As a high school student in Billerica, Lauren Gary volunteered with students with disabilities, inspired by a boyfriend whose brother had Down syndrome. But she didn’t consider that kind of work as a possible career.
She headed to college at UMass Amherst with vague plans to major in business. Then she took a psychology class that opened her eyes to different job opportunities – and soon transferred to UMass Lowell for the Psychology Department’s expertise in disability studies.
She lost a few credits and a semester in switching schools, but made up for it by applying to the bachelor’s-to-master’s program in autism studies, where she’s pursuing a track that will end in her licensure as a Board Certified Behavior Analyst.
She credits advice from Assoc. Prof. Richard Serna, graduate coordinator for the Autism Studies Program.
“I had fallen behind on credits and I felt like I was stuck, but the bachelor’s to master’s program helped me catch up and move on,” she says.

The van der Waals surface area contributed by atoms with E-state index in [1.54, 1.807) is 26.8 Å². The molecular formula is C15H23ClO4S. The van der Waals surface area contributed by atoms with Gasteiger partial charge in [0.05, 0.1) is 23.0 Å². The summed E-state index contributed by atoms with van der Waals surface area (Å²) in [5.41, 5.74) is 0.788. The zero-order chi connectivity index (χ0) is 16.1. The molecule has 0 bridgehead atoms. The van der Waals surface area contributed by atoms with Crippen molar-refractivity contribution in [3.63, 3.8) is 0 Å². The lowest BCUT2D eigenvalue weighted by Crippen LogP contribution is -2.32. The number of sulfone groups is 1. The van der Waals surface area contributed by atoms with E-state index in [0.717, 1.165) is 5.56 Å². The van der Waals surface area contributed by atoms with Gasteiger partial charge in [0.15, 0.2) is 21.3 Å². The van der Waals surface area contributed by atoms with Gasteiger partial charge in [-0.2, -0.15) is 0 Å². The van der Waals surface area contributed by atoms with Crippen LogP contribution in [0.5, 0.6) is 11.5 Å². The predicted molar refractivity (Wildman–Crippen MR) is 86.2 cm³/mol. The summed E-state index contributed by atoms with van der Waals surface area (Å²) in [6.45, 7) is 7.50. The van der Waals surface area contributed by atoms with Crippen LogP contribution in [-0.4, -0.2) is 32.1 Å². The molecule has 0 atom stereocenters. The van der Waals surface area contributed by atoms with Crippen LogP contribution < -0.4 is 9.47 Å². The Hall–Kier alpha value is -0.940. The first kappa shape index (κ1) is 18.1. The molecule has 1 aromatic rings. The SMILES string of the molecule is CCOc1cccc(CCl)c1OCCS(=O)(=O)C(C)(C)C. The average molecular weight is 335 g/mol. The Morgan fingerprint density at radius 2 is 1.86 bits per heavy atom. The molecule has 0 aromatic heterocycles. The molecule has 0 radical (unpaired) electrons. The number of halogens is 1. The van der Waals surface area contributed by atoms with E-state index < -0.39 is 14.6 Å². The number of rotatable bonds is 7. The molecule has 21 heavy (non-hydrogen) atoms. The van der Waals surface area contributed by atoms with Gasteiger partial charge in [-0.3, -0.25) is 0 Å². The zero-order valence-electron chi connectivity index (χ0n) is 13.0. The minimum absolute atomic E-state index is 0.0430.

She applied the spring of junior year without having to take the GRE or pay an application fee and was accepted within two weeks. She took her first two required graduate classes her senior year, which also counted toward her undergraduate degree. The time and financial savings were important to Gary, who’s paying her own way through school.
She also stayed because of her strong relationships with faculty, especially Serna and Asst. Prof. Rocio Rosales, both of whom do autism research.
“I’m putting myself through school. I’m not debt-free, but I am in a lot better condition than I would be if I’d gone anywhere else,” she says. “And this field is my passion, so having other people around me and professors who feel the same way, why would I go anywhere else?”
Serna and Rosales also advised her on finding jobs that would give her relevant experience. Gary worked one-on-one with a teenager on the autism spectrum for a year. Then in February of her senior year, she found a position with Steps to Success in Lexington, an agency that trained her as a Registered Behavioral Technician. Now she works with children ages 3 to 10 who are on the autism spectrum – a job that counts toward the practicum hours she must earn to get her BCBA license.
“I’ve had so many opportunities here,” she says. “And I got a job in the field of behavioral therapy before I’d even graduated.”
Although research is optional for students on the BCBA track, she plans to do a research-based thesis, in case she decides to go on for a Ph.D.